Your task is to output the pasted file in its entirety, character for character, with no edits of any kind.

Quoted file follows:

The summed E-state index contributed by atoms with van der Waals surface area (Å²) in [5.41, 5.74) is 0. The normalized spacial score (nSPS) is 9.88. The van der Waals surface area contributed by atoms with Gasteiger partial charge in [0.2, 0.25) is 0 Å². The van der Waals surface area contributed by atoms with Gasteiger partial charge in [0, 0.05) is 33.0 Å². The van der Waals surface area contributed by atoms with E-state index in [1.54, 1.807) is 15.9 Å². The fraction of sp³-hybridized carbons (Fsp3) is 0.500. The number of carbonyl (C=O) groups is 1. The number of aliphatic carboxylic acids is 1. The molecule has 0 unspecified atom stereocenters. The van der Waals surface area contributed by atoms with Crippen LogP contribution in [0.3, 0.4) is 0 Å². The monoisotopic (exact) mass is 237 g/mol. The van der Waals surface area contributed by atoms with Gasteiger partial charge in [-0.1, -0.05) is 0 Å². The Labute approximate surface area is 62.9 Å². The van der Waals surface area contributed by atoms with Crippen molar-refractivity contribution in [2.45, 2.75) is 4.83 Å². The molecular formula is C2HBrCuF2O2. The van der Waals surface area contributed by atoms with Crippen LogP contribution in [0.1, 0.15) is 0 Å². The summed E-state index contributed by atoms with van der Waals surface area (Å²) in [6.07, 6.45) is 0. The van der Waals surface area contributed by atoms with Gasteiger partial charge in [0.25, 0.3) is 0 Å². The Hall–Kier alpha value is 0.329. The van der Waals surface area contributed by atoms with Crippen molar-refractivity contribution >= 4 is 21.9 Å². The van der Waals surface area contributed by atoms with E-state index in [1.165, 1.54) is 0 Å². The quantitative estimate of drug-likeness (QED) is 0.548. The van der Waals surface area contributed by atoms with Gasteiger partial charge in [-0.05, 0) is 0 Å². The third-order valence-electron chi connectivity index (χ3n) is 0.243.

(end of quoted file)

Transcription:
The summed E-state index contributed by atoms with van der Waals surface area (Å²) in [5.41, 5.74) is 0. The normalized spacial score (nSPS) is 9.88. The van der Waals surface area contributed by atoms with Gasteiger partial charge in [0.2, 0.25) is 0 Å². The van der Waals surface area contributed by atoms with Gasteiger partial charge in [0, 0.05) is 33.0 Å². The van der Waals surface area contributed by atoms with E-state index in [1.54, 1.807) is 15.9 Å². The fraction of sp³-hybridized carbons (Fsp3) is 0.500. The number of carbonyl (C=O) groups is 1. The number of aliphatic carboxylic acids is 1. The molecule has 0 unspecified atom stereocenters. The van der Waals surface area contributed by atoms with Crippen LogP contribution in [0.3, 0.4) is 0 Å². The monoisotopic (exact) mass is 237 g/mol. The van der Waals surface area contributed by atoms with Gasteiger partial charge in [-0.1, -0.05) is 0 Å². The Labute approximate surface area is 62.9 Å². The van der Waals surface area contributed by atoms with Crippen molar-refractivity contribution in [2.45, 2.75) is 4.83 Å². The molecular formula is C2HBrCuF2O2. The van der Waals surface area contributed by atoms with Crippen LogP contribution in [0.1, 0.15) is 0 Å². The summed E-state index contributed by atoms with van der Waals surface area (Å²) in [6.07, 6.45) is 0. The van der Waals surface area contributed by atoms with Gasteiger partial charge in [0.25, 0.3) is 0 Å². The Hall–Kier alpha value is 0.329. The van der Waals surface area contributed by atoms with Crippen molar-refractivity contribution >= 4 is 21.9 Å². The van der Waals surface area contributed by atoms with E-state index in [1.165, 1.54) is 0 Å². The quantitative estimate of drug-likeness (QED) is 0.548. The van der Waals surface area contributed by atoms with Gasteiger partial charge in [-0.05, 0) is 0 Å². The third-order valence-electron chi connectivity index (χ3n) is 0.243.